By DAVID DUPONT  BG Independent News The final touches are being applied to the visual art shows at the Black Swamp Arts Festival. The shows, both the Juried Art Show on Main Street in downtown Bowling Green and the Wood County Invitational in the lot at the corner of Clough and South Main streets, will feature a mix of new and familiar artists. The festival gets underway Sept. 9 at 5 p.m. with music on the Main Stage. The art shows run during the day Sept. 10 and 11. About 20 percent of the 108 artists in the juried show are new this year, said Brenda Baker, who chairs the festival’s visual arts committee. That’s down a bit from previous years, she said. Notably some regular vendors missed the April 1 application deadline. This year 245 artists applied for the juried show which has space for 108 artists. Since award winners from the previous year are automatically accepted, that means they are vying for 100 spots. The majority of the applicants “heard about the festival through word of mouth,” Baker said. “That shows we have a strong reputation in the artistic community.” While artists often rave about how they are treated in Bowling Green, the key element to attracting them to the festival is sales. They want to be assured there’s a market for their wares. Those sales at the Black Swamp fest have rebounded to about $2,600 since the depths of the recession. That’s good enough for the festival to place 67th in Sunshine Artist magazine’s ranking of fine arts and crafts shows in the country. While other area shows dropped off the list in the lean years, the Black Swamp fest has help steady. Bringing in new artists is important, Baker said, because it gives something fresh for festivalgoers to buy. “People appreciate new things to buy for Christmas,” said Linda Lentz, a member of the visual arts committee. Also, Baker noted, many artists on the art fair circuit are getting older. A number of them have already retired from other careers. Now they are doing fewer shows or dropping off the circuit all together. “We’re starting to see younger people coming to the festival,” she said. “Some have come in and been award winners.” That includes Kentucky-based woodcut printmaker Chris Plummer and area jeweler Amy Beeler, from Oregon. Plummer won Best of Show honors last year and in 2013. Beeler won the top award in 2014. The festival hands out more than $5,300 in juried prizes. Having returning artists is also important, Baker said. Often people will start by buying lower priced items from an artist, and as they develop a relationship, buy more expensive pieces. Those returning artists develop a strong rapport with their customers, she said. The Wood Count Invitational Art Show is open to…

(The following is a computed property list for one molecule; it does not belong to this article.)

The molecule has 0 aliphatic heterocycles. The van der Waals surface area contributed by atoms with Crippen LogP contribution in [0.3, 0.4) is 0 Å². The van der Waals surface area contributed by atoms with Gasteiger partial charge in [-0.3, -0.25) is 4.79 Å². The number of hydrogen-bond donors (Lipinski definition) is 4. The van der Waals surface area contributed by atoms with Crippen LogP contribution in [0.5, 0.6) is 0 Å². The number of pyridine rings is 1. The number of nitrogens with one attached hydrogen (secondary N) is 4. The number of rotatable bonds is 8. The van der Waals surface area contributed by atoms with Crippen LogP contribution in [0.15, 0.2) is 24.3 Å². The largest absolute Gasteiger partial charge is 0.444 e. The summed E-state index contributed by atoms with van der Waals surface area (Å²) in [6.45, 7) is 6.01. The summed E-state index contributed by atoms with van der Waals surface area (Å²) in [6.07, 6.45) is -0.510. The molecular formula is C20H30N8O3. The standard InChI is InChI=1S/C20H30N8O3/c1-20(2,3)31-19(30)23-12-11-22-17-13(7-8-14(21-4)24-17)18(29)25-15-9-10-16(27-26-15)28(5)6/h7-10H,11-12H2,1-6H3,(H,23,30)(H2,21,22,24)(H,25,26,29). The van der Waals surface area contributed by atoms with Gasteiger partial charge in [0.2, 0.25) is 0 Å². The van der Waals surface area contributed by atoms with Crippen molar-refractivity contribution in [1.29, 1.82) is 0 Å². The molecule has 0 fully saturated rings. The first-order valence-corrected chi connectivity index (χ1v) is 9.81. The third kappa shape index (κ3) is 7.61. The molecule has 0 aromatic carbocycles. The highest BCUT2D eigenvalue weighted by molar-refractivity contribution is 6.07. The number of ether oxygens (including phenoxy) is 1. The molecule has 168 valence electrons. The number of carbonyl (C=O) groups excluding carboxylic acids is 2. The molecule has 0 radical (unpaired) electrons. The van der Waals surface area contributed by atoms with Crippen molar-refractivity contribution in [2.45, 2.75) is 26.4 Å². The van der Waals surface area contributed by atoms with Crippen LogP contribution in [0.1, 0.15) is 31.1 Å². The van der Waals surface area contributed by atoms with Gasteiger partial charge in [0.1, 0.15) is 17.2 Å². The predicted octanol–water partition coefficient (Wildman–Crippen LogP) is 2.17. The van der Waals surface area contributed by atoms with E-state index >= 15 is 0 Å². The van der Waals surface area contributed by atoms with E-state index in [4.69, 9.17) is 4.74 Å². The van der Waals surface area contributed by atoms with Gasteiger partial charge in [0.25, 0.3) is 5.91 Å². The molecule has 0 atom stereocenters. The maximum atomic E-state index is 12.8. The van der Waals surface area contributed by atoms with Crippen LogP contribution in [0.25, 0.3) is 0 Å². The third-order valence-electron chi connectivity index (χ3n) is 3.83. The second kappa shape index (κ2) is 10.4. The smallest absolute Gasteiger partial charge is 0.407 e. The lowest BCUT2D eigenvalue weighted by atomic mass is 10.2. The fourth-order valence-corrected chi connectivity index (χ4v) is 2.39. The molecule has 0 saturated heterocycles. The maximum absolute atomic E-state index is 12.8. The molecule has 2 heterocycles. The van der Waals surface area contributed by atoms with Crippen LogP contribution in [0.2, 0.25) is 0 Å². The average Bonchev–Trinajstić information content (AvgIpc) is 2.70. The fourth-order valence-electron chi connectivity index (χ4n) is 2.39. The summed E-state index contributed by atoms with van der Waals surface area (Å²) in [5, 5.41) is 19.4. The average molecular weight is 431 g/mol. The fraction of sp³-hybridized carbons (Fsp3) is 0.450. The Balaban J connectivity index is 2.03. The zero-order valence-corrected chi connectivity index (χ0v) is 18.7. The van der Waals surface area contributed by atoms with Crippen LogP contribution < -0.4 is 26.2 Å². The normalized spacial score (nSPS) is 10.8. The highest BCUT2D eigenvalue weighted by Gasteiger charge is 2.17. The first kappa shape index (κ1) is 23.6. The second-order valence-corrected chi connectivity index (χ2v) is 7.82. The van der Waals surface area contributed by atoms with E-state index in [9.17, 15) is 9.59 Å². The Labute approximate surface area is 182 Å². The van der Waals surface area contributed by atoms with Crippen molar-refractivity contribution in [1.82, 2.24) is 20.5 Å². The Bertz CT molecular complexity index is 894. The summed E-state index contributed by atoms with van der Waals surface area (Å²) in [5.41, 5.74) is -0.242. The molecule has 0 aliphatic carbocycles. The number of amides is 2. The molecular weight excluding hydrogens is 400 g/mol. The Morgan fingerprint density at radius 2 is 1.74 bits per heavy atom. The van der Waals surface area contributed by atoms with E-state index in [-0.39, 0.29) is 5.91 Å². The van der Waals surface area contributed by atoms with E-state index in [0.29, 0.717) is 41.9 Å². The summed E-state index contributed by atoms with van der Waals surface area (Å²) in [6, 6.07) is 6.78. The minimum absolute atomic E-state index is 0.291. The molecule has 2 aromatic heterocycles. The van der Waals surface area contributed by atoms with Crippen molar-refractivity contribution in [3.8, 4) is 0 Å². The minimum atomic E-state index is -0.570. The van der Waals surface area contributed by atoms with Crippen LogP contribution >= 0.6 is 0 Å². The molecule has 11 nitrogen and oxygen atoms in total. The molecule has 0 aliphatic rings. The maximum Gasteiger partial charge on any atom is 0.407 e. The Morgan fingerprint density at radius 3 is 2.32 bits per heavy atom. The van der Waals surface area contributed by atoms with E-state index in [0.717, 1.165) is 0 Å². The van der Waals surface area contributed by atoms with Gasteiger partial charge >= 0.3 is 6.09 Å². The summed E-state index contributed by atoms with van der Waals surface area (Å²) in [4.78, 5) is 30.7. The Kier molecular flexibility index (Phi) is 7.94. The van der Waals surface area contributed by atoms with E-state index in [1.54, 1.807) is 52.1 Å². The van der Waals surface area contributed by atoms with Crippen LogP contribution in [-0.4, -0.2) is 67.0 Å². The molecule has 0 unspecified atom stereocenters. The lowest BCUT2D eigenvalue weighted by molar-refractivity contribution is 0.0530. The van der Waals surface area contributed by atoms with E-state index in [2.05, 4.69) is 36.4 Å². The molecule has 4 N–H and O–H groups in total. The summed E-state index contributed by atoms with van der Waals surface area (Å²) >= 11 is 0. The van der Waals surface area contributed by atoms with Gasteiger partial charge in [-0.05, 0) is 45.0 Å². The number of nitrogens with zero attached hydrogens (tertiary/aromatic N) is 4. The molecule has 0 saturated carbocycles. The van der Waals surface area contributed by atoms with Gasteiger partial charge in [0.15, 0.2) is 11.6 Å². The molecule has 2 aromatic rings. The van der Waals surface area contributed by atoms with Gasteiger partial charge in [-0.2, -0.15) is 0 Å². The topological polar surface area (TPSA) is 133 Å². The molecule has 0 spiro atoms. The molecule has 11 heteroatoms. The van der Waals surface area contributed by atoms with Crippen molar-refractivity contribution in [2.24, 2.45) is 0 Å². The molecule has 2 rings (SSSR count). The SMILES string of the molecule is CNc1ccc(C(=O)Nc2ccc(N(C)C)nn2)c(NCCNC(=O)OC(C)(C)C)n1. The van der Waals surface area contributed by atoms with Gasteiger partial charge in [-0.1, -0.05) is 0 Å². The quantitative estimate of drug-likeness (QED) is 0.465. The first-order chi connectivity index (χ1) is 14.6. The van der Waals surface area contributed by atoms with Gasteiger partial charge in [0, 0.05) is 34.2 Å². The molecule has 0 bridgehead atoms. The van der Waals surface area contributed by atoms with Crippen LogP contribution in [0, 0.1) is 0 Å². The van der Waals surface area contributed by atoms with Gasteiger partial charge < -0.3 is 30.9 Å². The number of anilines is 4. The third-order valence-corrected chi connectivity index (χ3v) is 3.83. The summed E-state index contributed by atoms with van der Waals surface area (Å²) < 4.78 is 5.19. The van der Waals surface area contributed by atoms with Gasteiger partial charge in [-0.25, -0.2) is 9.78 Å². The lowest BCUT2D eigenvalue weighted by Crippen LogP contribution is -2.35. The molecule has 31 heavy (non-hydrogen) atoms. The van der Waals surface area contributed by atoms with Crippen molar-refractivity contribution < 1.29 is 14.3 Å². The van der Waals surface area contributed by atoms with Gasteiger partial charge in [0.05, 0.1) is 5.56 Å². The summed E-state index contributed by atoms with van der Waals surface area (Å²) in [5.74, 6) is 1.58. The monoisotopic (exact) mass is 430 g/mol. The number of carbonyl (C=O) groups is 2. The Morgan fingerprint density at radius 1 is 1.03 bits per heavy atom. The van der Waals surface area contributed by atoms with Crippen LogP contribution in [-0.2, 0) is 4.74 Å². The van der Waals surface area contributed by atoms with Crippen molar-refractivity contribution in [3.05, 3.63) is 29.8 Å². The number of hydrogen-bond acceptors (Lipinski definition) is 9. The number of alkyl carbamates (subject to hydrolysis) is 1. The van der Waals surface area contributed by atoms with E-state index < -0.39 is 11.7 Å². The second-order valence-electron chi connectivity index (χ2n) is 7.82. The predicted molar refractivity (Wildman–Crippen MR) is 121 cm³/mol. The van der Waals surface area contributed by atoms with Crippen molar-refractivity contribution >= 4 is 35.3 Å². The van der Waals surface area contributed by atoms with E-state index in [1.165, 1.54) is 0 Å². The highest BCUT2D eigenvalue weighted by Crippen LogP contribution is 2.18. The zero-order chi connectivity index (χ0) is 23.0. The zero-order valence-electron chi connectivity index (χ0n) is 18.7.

Teen musician Grant Flick having fun fiddling around the country

By DAVID DUPONT BG Independent News Musician Grant Flick, 17, has gone from being the talk of the town to earning plaudits in national roots music circles. A few years back he was jamming with guitarist Frank Vignola, when the New York-based jazz recording artist, was playing a show at Grounds for Thought. This spring when Vignola brought together his favorite young guitarists for a showcase in Salt Lake City, he made sure Flick and his violin was on the bill as well. Flick, who also plays mandolin and tenor guitar, continues to gig locally with Acoustic Penguin and as a duo with his father, Don Flick. He’s also spreading his wings with his own trio of fellow string prodigies Ethan Setiawan on mandolin and Jacob Warren on bass. The trio, billed as New Branch, with vocalist Sadie Gustafson-Zook, will perform at the Red Wing Roots Festival this summer. Local audiences will get a chance to get a taste of Flick’s trio when the band plays the Black Swamp Arts Festival. That trio will have string wizard Josh Turner on subbing for Setiawan who will be off studying in Valencia, Spain, at the time. For all the whirlwind activity of his career one thing remains constant for Flick: “I still do it for fun. That’s the main reason I do it. I wasn’t going after this as a career; I was going after it because it was fun. And that’s still the reason I do it. I enjoy it.” Flick met Turner, Setiawan and Warren at the American String Symposium, a select gathering of the best roots music strings players under 22, hosted by the Savannah Music Festival. At the event players have time to collaborate and work on original music. The trio, Flick said, plays all their own tunes. Flick has expanded his musical arsenal. He often plays a five-string violin, which extends the range of the fiddle down into the viola register. He also plays the mandolin and, more recently, the tenor guitar. That instrument, like the mandolin, has the same tuning as violin. He recently taught at a national tenor guitar workshop. These instruments provide different colors when playing with the trio or in a duo with his father. Having a Main Stage show with his band at the festival is a special treat for him. He’s played the festival’s acoustic stage several times with Acoustic Penguin. More memorable were the chances to hear and meet those he admires. Just a couple years after he took up violin, he got a chance to hear the renowned Cajun band BeauSoleil and meet the band’s fiddler and founder Michael Doucet, one of the pioneers of the roots music scene. Last September he got to hang out with the members of the Rhythm Future Quartet. He went to all the…